People rushed to Amira, but soon concluded that she passed away. The cries and wailing echoed in the neighborhood, as Amira was not an ordinary girl but its beloved princess. Before burying her, one attendee suggested that Amira might still be alive and under an enchantment. Although everyone ridiculed his suggestion, he convinced Amira’s mother to place a small bottle of quicksilver in Amira’s hand, as sorcerers are known to fear it.
After Amira’s funeral, the sorcerer sneaked into the cemetery at night and unearthed her grave. With trembling hands, removed her shroud, and life pulsed through her shivering body. Overcome with fear that the quicksilver may have contaminated her body, he fled, leaving her alone in the dark. The next morning, a Bedouin shepherd discovered Amira, naked and in a state of fear and confusion. He brought her to his tent on the outskirts of the city and handed her over to his barren wife. When her family discovered the disturbed grave, they believed she had been truly bewitched.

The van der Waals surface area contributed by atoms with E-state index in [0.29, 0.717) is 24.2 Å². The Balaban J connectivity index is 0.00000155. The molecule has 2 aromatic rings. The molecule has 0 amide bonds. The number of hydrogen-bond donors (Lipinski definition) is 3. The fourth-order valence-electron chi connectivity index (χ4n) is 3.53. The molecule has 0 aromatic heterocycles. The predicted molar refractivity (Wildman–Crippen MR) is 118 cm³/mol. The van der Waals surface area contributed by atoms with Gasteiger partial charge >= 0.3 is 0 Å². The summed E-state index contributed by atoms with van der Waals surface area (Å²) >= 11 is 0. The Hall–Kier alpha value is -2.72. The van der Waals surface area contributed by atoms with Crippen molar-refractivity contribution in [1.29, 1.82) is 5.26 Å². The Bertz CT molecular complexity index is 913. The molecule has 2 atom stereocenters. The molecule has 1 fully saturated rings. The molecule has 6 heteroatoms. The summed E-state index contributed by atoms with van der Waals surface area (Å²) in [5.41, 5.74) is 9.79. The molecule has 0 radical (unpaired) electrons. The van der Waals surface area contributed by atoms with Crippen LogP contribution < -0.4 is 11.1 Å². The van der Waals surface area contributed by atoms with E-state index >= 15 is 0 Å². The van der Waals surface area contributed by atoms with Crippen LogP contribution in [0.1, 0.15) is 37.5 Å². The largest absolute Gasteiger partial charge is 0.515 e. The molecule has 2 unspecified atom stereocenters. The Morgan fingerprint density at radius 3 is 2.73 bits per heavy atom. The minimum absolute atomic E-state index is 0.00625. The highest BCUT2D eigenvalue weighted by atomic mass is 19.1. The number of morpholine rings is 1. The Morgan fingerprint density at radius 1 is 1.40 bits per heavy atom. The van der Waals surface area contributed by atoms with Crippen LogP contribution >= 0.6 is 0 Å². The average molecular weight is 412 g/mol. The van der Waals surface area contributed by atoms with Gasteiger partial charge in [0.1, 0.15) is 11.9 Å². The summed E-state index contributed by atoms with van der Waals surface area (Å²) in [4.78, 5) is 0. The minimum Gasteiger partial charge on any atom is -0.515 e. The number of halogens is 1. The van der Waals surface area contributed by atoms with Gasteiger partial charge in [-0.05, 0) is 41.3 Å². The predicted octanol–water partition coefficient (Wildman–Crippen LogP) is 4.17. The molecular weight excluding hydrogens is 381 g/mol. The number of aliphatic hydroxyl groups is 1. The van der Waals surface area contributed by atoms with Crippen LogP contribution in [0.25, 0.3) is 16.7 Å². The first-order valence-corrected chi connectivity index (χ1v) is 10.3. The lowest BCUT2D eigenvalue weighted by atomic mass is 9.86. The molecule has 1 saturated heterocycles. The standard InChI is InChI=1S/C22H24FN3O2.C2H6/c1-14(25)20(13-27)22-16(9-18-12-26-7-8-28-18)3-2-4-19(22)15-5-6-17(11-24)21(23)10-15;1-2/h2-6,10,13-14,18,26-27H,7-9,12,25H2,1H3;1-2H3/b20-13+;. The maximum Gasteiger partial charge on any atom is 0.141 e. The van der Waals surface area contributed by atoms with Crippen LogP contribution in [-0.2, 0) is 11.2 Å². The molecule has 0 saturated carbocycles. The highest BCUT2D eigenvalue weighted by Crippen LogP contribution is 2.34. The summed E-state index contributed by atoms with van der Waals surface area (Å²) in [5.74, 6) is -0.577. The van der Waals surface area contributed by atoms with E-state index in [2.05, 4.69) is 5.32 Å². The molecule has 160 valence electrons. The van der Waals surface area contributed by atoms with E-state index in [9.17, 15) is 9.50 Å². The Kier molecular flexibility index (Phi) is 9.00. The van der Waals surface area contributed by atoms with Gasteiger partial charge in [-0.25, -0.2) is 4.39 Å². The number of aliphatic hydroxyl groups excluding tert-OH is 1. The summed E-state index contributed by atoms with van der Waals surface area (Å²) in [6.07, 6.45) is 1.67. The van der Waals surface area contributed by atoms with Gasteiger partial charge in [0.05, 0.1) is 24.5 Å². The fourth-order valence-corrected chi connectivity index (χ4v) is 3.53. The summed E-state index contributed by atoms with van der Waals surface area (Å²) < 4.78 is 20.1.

The Bedouin and his wife adopted Amira as their daughter and a servant. Amira lived a harsh life, lacking the love and tenderness of her mother. As years passed, she became more beautiful and graceful. Her memories gradually returned, and she yearned for her family, often weeping bitterly. She found solace in passing by her old neighborhood while taking the sheep to graze. One day, Amira’s brother happened to spot her and recognized her. He hurried back home to inform everyone what he had seen. They followed Amira, but her adoptive mother stood in their way.
Amira’s parents implored the city’s governor to help retrieve her. The governor summoned a group of women and asked the true mother to join them. As Amira caught sight of her mother, tears of elation streamed down her face, and she rushed into her arms. The mother revealed a unique mark on Amira’s body, confirming her maternal bond. With the truth verified, the governor reunited Amira with her family, and the joyful moment overflowed with unbridled happiness.